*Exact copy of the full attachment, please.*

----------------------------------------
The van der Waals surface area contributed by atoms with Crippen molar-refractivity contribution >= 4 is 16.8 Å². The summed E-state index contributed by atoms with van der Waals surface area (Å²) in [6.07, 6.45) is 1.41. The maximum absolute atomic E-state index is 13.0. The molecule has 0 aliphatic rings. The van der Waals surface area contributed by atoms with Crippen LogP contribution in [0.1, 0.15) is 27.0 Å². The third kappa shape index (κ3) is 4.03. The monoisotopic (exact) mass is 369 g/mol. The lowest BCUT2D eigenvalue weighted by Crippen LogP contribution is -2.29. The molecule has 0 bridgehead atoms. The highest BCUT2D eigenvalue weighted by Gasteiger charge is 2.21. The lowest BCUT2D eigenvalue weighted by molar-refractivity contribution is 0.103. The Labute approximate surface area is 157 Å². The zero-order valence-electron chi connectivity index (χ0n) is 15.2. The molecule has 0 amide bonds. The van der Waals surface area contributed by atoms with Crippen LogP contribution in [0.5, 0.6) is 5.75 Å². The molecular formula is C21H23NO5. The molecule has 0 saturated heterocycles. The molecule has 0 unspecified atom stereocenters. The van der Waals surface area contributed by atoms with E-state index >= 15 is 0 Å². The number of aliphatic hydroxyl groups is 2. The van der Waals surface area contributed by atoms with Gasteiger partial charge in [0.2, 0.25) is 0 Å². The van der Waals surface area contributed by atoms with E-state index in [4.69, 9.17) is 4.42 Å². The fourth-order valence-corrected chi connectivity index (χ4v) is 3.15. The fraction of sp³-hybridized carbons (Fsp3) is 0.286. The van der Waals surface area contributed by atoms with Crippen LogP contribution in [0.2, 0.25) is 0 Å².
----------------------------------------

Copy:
The van der Waals surface area contributed by atoms with Crippen molar-refractivity contribution >= 4 is 16.8 Å². The summed E-state index contributed by atoms with van der Waals surface area (Å²) in [6.07, 6.45) is 1.41. The maximum absolute atomic E-state index is 13.0. The molecule has 0 aliphatic rings. The van der Waals surface area contributed by atoms with Crippen LogP contribution in [0.1, 0.15) is 27.0 Å². The third kappa shape index (κ3) is 4.03. The monoisotopic (exact) mass is 369 g/mol. The lowest BCUT2D eigenvalue weighted by Crippen LogP contribution is -2.29. The molecule has 0 bridgehead atoms. The highest BCUT2D eigenvalue weighted by Gasteiger charge is 2.21. The lowest BCUT2D eigenvalue weighted by molar-refractivity contribution is 0.103. The Labute approximate surface area is 157 Å². The zero-order valence-electron chi connectivity index (χ0n) is 15.2. The molecule has 0 amide bonds. The van der Waals surface area contributed by atoms with Crippen LogP contribution in [0.5, 0.6) is 5.75 Å². The molecular formula is C21H23NO5. The molecule has 0 saturated heterocycles. The molecule has 0 unspecified atom stereocenters. The van der Waals surface area contributed by atoms with E-state index >= 15 is 0 Å². The number of aliphatic hydroxyl groups is 2. The van der Waals surface area contributed by atoms with Gasteiger partial charge in [0.2, 0.25) is 0 Å². The van der Waals surface area contributed by atoms with E-state index in [4.69, 9.17) is 4.42 Å². The fourth-order valence-corrected chi connectivity index (χ4v) is 3.15. The fraction of sp³-hybridized carbons (Fsp3) is 0.286. The van der Waals surface area contributed by atoms with Crippen LogP contribution in [0.2, 0.25) is 0 Å².